Find more information about:
Combining multiple technologies on a single machine makes the machining process more complex, but the advantages of consistent integration of such functionality can be worth the effort. The benefits of combining hard turning and grinding can include complete machining, improved component quality and greater flexibility. This technology combination can also be effective in reducing cycle times. Machining a part complete on one machine can drastically reduce throughput times, transport times and interim storage times. Further advantages accrue as time and effort spent in setting up the machine are also reduced.
Depending on the parts to be produced, however, implementation of such operations is not always technologically feasible. Highly complex component geometries pose certain limitations. Such workpieces often call for multiple setups, as not all the required operations can be carried out in a single setup. Furthermore, the integration of a number of machining processes (turning, milling, drilling, grinding, gear cutting) adds complexity to the machines and manufacturing systems. Therefore, it is important that particular attention is paid to the training of installation operators and setters that implement machining process combinations.
Strengths and Weaknesses
Many production environments make use of conventional external cylindrical plunge-cut grinding. Conventional grinding methods have already been optimized to a large extent and are not easily swayed by innovation. Plunge-cut grinding with CBN, however, can provide drastic reduction in cycle times when compared with the times achieved with conventional methods. The greater life expectancy of CBN tools ensures that the reduction in cycle times is accompanied by a noticeable reduction in idle times.
One disadvantage of CBN plunge-cut grinding is the high cost of the tools—the reason why the process is used almost exclusively in large batch and mass production. High-performance external cylindrical profile grinding, or peel-grinding, is a variant of CBN grinding, whereby small grinding wheels generate a workpiece profile by following an NC-controlled contour. This method, characterized by its flexibility, is ideal for the external cylindrical grinding of whole component families. The disadvantage lies in the higher capital outlay brought about by the use of high-speed technology and grinding oil.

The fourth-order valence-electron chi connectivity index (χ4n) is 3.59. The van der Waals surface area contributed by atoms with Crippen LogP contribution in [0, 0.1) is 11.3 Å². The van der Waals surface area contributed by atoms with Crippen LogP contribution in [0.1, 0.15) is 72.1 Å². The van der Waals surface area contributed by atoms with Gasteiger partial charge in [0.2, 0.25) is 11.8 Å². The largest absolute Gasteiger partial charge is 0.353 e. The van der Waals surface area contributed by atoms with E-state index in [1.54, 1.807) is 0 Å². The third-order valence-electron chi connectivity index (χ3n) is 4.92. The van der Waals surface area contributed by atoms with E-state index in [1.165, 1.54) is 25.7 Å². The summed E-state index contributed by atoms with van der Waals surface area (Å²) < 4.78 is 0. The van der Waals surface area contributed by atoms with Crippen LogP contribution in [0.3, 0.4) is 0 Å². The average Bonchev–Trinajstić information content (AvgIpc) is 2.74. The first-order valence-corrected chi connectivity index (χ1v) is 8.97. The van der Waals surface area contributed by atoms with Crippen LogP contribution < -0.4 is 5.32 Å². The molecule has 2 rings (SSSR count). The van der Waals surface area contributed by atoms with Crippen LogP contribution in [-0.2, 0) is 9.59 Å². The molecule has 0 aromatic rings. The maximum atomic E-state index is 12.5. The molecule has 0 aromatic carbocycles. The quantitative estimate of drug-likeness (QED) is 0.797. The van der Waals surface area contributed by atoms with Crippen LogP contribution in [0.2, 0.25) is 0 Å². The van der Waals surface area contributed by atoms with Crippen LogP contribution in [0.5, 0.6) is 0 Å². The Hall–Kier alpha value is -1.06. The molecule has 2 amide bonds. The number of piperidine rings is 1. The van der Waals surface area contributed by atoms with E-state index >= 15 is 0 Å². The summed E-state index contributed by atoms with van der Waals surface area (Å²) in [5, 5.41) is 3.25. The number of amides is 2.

A process that competes with grinding is hard turning. Hard turning is also a highly flexible process. According to users of this technology, its positive side is that it can also be carried out dry. However, a downside is its process integrity or the possible lack of it. Unpredictable cutting edge disintegration can lead to constant stoppages, and the component quality achieved on standard machines is limited to the IT6 range.
Combination Machine Solutions
No single method can fulfill all the demands made on hard, fine machining. Combination machines offer the opportunity to approach the question from the perspective of the workpiece and the machining requirement and come up with an optimal solution for a particular task. Optimization can then cover the three main areas of concern: productivity, component quality and production costs. Optimally equipped combination machines offer flexibility as well, as they can also be used as a dedicated grinder or a dedicated turning machine.
The design of the work spindle is influenced, to a large extent, by the demands made by the turning work. The working speed for turning is noticeably higher than that for most grinding operations. If the machine is also to be used for soft turning, the maximum main spindle torque will experience more demand than that of grinding. An important requirement is a good chip clearance. Grinding makes its own demands on the grinding spindles. External and internal machining work and the machining of shoulders make vastly different demands on speeds, drive power and rigidity. To cover the whole spectrum requires a modular spindle design.